Giving thanks is a genuine debt we owe to God

By Curtis K. Shelburne: Local Columnist

If we wish to absolutely ensure that we will never be thankful people, that we will always be morose and bitter, self-centered and utterly miserable; the very best way to successfully sabotage our own happiness is to always center on our own rights, avoiding any thought of our own responsibilities or, better yet, to think incessantly about the responsibilities of others or society itself, toward us.
Of course, as sons and daughters of Adam and Eve — bearing a remarkable family resemblance to our first parents in at least their most negative characteristics — we have a long and sordid history of taking exactly the approach I’ve just mentioned. Adopting that sort of an attitude is amazingly easy in a society with magazines like “SELF” proudly emblazoning their bankrupt philosophy right along with their name and where “Have it your way,” is as much a personal motto as it is a jingle for selling hamburgers.

Maybe we shouldn’t be at all surprised that an attitude that is at heart completely selfish is the default mode for human beings who deny or ignore the Creator, all the while breathing His air but refusing or neglecting to bow to thank Him for it.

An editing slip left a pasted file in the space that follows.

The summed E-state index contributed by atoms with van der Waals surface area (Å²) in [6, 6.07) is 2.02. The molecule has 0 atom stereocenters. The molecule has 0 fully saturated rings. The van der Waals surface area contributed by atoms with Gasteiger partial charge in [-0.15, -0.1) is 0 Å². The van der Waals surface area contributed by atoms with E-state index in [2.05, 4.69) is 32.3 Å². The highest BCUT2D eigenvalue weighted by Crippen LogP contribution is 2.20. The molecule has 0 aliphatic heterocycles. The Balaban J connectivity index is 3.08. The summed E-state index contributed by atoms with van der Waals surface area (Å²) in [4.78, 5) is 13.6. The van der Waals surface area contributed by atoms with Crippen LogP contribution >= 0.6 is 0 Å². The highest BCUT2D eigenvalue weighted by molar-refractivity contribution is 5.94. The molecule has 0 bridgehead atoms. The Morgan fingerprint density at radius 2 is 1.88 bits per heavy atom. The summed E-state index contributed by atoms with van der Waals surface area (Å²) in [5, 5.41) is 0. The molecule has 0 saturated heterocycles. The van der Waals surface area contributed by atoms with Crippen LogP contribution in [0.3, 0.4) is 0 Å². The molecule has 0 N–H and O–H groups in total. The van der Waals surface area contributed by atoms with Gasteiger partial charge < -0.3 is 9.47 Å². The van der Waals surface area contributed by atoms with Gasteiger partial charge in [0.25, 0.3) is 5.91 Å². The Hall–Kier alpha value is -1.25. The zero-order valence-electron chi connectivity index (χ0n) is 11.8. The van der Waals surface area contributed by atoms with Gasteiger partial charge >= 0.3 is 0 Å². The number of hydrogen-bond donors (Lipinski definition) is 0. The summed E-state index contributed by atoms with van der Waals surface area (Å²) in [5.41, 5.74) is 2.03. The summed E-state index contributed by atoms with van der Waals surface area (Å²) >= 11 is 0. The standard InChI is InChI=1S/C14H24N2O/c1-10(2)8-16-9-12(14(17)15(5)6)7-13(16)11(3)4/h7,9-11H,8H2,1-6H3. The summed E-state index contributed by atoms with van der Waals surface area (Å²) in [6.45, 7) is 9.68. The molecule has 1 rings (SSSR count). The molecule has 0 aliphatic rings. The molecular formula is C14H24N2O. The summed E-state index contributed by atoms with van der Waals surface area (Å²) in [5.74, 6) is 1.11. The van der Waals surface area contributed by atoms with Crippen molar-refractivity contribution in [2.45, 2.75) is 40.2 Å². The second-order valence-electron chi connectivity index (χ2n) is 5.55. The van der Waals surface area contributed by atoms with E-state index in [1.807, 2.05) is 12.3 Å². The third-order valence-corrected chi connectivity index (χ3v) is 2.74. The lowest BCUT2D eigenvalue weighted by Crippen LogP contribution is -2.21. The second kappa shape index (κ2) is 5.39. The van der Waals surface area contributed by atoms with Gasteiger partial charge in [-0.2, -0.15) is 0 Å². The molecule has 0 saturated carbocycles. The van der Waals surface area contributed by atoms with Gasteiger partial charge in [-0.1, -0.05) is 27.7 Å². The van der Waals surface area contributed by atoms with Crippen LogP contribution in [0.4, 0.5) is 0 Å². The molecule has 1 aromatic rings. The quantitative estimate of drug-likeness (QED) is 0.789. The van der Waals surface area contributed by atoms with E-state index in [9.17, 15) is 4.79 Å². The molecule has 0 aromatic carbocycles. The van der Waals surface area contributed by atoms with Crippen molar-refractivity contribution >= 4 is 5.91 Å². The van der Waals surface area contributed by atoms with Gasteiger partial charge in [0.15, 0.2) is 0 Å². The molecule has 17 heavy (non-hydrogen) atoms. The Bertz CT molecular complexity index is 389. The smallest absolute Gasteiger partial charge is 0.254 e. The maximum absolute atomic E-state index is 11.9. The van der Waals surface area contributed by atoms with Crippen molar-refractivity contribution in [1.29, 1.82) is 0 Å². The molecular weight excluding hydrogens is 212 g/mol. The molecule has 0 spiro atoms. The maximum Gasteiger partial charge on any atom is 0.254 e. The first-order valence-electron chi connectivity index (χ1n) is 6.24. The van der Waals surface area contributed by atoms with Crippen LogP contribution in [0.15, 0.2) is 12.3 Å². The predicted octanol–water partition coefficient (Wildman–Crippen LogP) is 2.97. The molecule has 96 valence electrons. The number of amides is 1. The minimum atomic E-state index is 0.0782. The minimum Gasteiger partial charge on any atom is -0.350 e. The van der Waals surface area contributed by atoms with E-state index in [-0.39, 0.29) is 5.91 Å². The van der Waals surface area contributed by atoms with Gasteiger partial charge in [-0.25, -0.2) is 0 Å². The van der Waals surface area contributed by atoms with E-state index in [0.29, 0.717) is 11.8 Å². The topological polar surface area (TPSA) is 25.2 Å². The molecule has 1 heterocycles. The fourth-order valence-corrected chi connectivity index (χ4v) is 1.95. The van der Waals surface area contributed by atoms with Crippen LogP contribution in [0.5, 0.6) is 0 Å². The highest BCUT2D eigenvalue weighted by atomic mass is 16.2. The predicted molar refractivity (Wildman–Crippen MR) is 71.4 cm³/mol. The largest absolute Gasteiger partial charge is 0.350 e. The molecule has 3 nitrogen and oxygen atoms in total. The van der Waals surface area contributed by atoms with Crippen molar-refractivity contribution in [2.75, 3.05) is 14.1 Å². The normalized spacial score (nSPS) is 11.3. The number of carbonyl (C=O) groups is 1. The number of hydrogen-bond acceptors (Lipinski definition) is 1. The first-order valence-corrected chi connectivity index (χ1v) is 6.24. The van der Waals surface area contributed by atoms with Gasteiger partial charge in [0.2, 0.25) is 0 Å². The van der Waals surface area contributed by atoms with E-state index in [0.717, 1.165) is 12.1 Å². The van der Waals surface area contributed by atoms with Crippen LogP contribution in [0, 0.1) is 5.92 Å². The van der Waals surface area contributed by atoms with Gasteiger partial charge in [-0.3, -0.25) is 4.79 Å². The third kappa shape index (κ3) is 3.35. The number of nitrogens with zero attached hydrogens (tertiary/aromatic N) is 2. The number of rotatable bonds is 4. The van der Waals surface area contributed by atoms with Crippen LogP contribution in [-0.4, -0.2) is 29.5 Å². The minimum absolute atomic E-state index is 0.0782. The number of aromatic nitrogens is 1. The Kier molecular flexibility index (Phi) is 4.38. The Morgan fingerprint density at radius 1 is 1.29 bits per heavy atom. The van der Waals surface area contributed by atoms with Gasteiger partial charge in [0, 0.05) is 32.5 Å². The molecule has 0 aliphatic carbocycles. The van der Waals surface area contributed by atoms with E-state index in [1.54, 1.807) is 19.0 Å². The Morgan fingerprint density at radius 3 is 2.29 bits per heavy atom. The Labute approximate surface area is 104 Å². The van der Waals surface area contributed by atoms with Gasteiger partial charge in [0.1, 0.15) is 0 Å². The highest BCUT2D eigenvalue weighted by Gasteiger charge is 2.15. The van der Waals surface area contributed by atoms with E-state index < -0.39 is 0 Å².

Ultimately, if you don’t give thanks specifically to God, well, who do you thank? And why?

“It must be odd,” I remember one man writing, “to be thankful to no one in particular.”

If giving thanks is simply a matter of our picking and choosing a few folks or institutions to whom we’ll deign to be thankful for a few things …

If giving thanks is simply at heart the sort of personal preference and choice (like mayo or mustard on your burger) that we make out of our fine moral character and good upbringing and has no serious consequences …

If giving thanks is anything less than the very real and genuine debt we creatures properly owe to our loving and powerful Creator …

… then I can easily see why we would spend most of our time thinking about the blessings and “rights” we somehow deserve rather than the thanksgiving we owe to God. If we adopt that attitude and we think of God at all, we think of him either as a heavenly slot machine mechanically dispensing the good things we deserve or, when things don’t go our way, as the One to whom we can address all of our complaints and grumbles.

But Christians should know better. We serve a King who laid aside all of his rights and lowered himself even to die so that we might have the blessings of sons and daughters of Heaven. Dare we talk about our rights and grinch and grouse like ungrateful and churlish peasants? No, not in the presence of our all-loving and completely unselfish King.

Curtis Shelburne is pastor of 16th & Ave. D. Church of Christ in Muleshoe. Contact him at